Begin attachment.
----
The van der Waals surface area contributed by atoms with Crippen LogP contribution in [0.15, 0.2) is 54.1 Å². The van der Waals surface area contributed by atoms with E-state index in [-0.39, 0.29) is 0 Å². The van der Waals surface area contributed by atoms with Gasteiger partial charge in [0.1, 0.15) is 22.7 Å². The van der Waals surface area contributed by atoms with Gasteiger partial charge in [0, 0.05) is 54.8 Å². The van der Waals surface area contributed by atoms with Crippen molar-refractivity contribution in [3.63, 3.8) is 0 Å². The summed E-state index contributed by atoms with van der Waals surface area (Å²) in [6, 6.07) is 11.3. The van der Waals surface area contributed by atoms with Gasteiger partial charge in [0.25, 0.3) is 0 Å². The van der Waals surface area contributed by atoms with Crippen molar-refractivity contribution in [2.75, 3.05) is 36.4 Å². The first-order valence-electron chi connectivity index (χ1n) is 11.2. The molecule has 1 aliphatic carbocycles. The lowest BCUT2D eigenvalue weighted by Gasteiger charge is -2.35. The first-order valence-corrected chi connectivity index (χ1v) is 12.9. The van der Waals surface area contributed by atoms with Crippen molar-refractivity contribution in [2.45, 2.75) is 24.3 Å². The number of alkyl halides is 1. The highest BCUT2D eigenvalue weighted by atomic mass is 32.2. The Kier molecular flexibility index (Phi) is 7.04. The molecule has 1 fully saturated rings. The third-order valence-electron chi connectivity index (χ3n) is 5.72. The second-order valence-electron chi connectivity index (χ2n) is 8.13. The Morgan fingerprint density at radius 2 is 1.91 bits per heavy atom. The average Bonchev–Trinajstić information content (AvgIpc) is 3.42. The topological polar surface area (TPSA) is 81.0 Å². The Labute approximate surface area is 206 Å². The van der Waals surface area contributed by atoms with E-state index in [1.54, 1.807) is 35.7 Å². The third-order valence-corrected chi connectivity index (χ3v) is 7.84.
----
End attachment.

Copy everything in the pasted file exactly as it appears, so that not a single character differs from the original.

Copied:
The van der Waals surface area contributed by atoms with Crippen LogP contribution in [0.15, 0.2) is 54.1 Å². The van der Waals surface area contributed by atoms with E-state index in [-0.39, 0.29) is 0 Å². The van der Waals surface area contributed by atoms with Gasteiger partial charge in [0.1, 0.15) is 22.7 Å². The van der Waals surface area contributed by atoms with Gasteiger partial charge in [0, 0.05) is 54.8 Å². The van der Waals surface area contributed by atoms with Crippen molar-refractivity contribution in [3.63, 3.8) is 0 Å². The summed E-state index contributed by atoms with van der Waals surface area (Å²) in [6, 6.07) is 11.3. The van der Waals surface area contributed by atoms with Gasteiger partial charge in [0.25, 0.3) is 0 Å². The van der Waals surface area contributed by atoms with Crippen molar-refractivity contribution in [2.75, 3.05) is 36.4 Å². The first-order valence-electron chi connectivity index (χ1n) is 11.2. The molecule has 1 aliphatic carbocycles. The lowest BCUT2D eigenvalue weighted by Gasteiger charge is -2.35. The first-order valence-corrected chi connectivity index (χ1v) is 12.9. The van der Waals surface area contributed by atoms with Crippen molar-refractivity contribution in [2.45, 2.75) is 24.3 Å². The number of alkyl halides is 1. The highest BCUT2D eigenvalue weighted by atomic mass is 32.2. The Kier molecular flexibility index (Phi) is 7.04. The molecule has 1 fully saturated rings. The third-order valence-electron chi connectivity index (χ3n) is 5.72. The second-order valence-electron chi connectivity index (χ2n) is 8.13. The Morgan fingerprint density at radius 2 is 1.91 bits per heavy atom. The average Bonchev–Trinajstić information content (AvgIpc) is 3.42. The topological polar surface area (TPSA) is 81.0 Å². The Labute approximate surface area is 206 Å². The van der Waals surface area contributed by atoms with E-state index in [1.54, 1.807) is 35.7 Å². The third-order valence-corrected chi connectivity index (χ3v) is 7.84.